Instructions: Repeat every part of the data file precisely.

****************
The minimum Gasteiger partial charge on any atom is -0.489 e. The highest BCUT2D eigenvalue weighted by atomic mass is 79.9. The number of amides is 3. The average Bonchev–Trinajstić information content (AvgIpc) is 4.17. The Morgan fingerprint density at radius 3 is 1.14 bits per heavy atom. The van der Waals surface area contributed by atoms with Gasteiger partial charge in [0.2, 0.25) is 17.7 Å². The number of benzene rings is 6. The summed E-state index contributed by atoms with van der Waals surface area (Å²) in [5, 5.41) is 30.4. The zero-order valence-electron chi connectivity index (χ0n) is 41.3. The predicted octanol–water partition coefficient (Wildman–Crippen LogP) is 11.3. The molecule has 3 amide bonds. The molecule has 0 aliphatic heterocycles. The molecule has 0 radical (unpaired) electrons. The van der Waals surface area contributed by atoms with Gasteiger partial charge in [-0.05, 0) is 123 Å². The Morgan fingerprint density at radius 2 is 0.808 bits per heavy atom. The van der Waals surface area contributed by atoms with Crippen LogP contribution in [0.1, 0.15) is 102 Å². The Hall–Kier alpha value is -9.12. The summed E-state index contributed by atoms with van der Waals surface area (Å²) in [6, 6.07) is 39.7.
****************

The minimum Gasteiger partial charge on any atom is -0.489 e. The highest BCUT2D eigenvalue weighted by atomic mass is 79.9. The number of amides is 3. The average Bonchev–Trinajstić information content (AvgIpc) is 4.17. The Morgan fingerprint density at radius 3 is 1.14 bits per heavy atom. The van der Waals surface area contributed by atoms with Gasteiger partial charge in [0.2, 0.25) is 17.7 Å². The number of benzene rings is 6. The summed E-state index contributed by atoms with van der Waals surface area (Å²) in [5, 5.41) is 30.4. The zero-order valence-electron chi connectivity index (χ0n) is 41.3. The predicted octanol–water partition coefficient (Wildman–Crippen LogP) is 11.3. The molecule has 3 amide bonds. The molecule has 0 aliphatic heterocycles. The molecule has 0 radical (unpaired) electrons. The van der Waals surface area contributed by atoms with Gasteiger partial charge in [-0.05, 0) is 123 Å². The Morgan fingerprint density at radius 2 is 0.808 bits per heavy atom. The van der Waals surface area contributed by atoms with Crippen LogP contribution in [0.1, 0.15) is 102 Å². The Hall–Kier alpha value is -9.12. The summed E-state index contributed by atoms with van der Waals surface area (Å²) in [6, 6.07) is 39.7.